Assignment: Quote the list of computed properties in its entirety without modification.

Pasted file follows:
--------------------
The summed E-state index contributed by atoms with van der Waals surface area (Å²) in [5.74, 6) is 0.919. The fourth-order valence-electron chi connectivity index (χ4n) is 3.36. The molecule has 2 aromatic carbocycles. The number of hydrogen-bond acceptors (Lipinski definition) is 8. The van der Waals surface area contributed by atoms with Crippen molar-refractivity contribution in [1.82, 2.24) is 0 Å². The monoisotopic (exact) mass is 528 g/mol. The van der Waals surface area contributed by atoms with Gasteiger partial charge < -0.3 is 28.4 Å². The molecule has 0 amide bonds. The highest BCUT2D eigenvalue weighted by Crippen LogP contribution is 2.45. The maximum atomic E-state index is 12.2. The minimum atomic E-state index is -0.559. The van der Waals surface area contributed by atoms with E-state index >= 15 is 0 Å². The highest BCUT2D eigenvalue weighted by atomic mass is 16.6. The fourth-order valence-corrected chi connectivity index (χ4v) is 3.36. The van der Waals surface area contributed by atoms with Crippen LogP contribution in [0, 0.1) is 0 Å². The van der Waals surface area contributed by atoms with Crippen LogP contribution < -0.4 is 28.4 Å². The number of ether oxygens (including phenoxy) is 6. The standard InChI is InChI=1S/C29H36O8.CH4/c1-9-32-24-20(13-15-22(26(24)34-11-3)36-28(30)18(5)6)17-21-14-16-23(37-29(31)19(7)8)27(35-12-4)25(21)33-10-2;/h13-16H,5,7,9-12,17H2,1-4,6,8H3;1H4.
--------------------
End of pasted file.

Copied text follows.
The summed E-state index contributed by atoms with van der Waals surface area (Å²) in [5.74, 6) is 0.919. The fourth-order valence-electron chi connectivity index (χ4n) is 3.36. The molecule has 2 aromatic carbocycles. The number of hydrogen-bond acceptors (Lipinski definition) is 8. The van der Waals surface area contributed by atoms with Crippen molar-refractivity contribution in [1.82, 2.24) is 0 Å². The monoisotopic (exact) mass is 528 g/mol. The van der Waals surface area contributed by atoms with Gasteiger partial charge < -0.3 is 28.4 Å². The molecule has 0 amide bonds. The highest BCUT2D eigenvalue weighted by Crippen LogP contribution is 2.45. The maximum atomic E-state index is 12.2. The minimum atomic E-state index is -0.559. The van der Waals surface area contributed by atoms with E-state index >= 15 is 0 Å². The highest BCUT2D eigenvalue weighted by atomic mass is 16.6. The fourth-order valence-corrected chi connectivity index (χ4v) is 3.36. The van der Waals surface area contributed by atoms with Crippen LogP contribution in [0, 0.1) is 0 Å². The van der Waals surface area contributed by atoms with Crippen LogP contribution < -0.4 is 28.4 Å². The number of ether oxygens (including phenoxy) is 6. The standard InChI is InChI=1S/C29H36O8.CH4/c1-9-32-24-20(13-15-22(26(24)34-11-3)36-28(30)18(5)6)17-21-14-16-23(37-29(31)19(7)8)27(35-12-4)25(21)33-10-2;/h13-16H,5,7,9-12,17H2,1-4,6,8H3;1H4.